In my mind’s eye, I imagined an opening in the wall that I had seen when running, just like the opening that I saw in the physical. In my mind’s eye, I walked through it, tears streaming down my face.

Fast forward to today, the next day, Monday. I picked up the Prefontaine movie again on my lunch break (perks of working from home), and the announcer quoted the back of my t-shirt – the first time I had heard the quote in over four years.

I was shocked, overwhelmed, crying (again), excited, enthusiastic, and grinning.

Then, Pre lost the race.

In a single instant,

I saw the 7th grader unfolding and shaking out the t-shirt that had just been handed to her.

I saw her finish 12th at one of the hardest races of the season. I saw her keeping up with the 8th grade team during the 6 mile practice. I saw the victory.

I watched track season unfold in the spring. I watched her get pulled in last minute for the high jump, miss the bar, scrape her back, bleed through the top left part of her jersey. I watched her run two races that same day and finish second and third in each.

I saw her in 8th grade, turning the corner of the second lap of the hardest meet of the year. I saw her left leg tighten up into a twisted form of shin splints. I watched her drop from the top 20 to 130, finishing in 206th place. I watched her finish the race. I watched her tear the ice packs off her left shin for the rest of the season, minutes before the shotgun, finishing every time. Finishing close to the end, if not the last to cross.

Then, a quick spin through the years of the teenager that could barely walk, could barely hold a pencil due to pain. I watched the doctors say she would probably never run again, let alone walk without pain. I watched the chronic pain go away.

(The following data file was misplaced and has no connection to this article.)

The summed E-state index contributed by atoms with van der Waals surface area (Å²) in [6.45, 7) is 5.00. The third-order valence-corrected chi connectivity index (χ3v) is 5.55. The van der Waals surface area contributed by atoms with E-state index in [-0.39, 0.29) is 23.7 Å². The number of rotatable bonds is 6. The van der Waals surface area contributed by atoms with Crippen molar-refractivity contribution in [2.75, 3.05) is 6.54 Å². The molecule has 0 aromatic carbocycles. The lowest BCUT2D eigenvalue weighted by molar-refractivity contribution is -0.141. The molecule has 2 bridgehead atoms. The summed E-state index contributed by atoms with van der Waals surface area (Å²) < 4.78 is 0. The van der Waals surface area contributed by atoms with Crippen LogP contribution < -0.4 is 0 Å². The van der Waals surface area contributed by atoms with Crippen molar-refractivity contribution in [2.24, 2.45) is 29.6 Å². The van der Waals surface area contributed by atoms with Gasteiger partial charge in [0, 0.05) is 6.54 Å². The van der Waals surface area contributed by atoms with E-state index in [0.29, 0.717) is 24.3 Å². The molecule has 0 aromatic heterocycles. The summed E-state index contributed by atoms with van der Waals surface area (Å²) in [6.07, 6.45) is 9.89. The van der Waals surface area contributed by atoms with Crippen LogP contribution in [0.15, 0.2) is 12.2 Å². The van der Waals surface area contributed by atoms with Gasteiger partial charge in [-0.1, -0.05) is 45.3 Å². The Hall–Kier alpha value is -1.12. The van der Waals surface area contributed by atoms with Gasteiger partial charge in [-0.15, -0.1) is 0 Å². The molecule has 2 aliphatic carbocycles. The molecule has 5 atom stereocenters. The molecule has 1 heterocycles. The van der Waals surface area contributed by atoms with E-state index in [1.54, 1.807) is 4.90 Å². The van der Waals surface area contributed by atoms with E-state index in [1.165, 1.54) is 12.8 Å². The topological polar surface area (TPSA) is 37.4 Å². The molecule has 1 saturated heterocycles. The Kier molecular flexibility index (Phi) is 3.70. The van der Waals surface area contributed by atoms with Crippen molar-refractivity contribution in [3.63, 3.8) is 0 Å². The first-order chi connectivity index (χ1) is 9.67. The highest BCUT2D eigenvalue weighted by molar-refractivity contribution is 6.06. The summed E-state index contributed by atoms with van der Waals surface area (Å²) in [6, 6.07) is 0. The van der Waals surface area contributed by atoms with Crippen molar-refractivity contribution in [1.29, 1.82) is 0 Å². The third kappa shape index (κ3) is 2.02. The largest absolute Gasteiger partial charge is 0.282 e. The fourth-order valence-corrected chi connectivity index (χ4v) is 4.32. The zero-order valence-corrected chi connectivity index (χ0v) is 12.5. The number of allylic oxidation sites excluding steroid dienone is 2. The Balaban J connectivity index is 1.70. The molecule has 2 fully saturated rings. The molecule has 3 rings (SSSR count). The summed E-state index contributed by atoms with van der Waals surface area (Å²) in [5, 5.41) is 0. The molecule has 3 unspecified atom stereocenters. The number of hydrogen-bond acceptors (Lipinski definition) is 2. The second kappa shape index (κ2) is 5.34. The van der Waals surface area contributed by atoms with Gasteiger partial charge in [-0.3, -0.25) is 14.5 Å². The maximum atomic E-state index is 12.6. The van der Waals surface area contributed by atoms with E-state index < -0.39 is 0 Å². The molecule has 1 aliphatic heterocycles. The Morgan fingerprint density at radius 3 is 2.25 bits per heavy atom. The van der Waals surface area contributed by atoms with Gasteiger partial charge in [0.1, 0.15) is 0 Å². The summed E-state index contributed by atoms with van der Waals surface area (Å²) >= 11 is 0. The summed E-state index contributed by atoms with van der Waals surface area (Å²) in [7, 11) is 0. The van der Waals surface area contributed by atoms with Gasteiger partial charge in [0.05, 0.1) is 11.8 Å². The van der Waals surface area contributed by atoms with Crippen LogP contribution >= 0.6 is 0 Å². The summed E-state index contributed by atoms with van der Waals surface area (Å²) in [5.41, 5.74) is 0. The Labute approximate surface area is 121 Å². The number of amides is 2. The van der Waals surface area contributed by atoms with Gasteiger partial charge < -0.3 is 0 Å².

I could feel my chest tighten in response to the memories.

I watched her begin to run again, break her foot, and stop. I watched the doctors say she would probably never run again.

I watched her try again. It was hard this time. I watched her stop and exercise differently.

The spinning through of memories stopped.

I watched her baptism.

I watched her run again, differently this time, with the same passion of the 7th grader.

I watched her get sick.

Then, the thought entered my mind: pure guts race.

I laughed in the my middle of tears.

I googled the meaning of “guts” and found

  1. the stomach or belly.
  2. personal courage and determination; toughness of character.

God’s wisdom came over me in a tidal wave.

The root of my sickness was a lack of courage in myself – so simple, and so revelatory that it was completely lost on me. Somewhere through the years, the thief had hidden it away. But courage was engrained in me, and I saw that courage unfold in other ways throughout the past few years. I am the type to get frustrated after a series of battles, but I’m not the type to give up. The enemy can’t steal what we have inside of us, even though he can shield our sight in a certain area.

The courage for my running is being revealed again. And my sickness is going away. I’ll declare it over myself until my lungs are tired. I will throw off everything that hinders. I’ll finish the race. I’ll finish the race if I’m 12th. I’ll finish the race if I can keep up with the eighth graders. I’ll finish the race if my back is bleeding, if my legs are hurting, if anything in me gives way. I’ll finish the race if I’m 206th, if I’m the last one to cross the finish line.

I’ll say it now, and I’ll say it until I believe it: My courage cannot be taken.

I’ll finish the race to reclaim the years that the enemy tried to steal away. I’ll finish the race for the 16 year old girl who could not be touched due to pain. I’ll finish the race for the 7th grade dream of running. I’ll finish the race because I am who God says I am. I’ll finish the race for my God, for my Jesus, for the Kingdom of Heaven that is opening up.

“I’m going to work so that it’s a pure guts race at the end, and if it is, I am the only one who can win it.”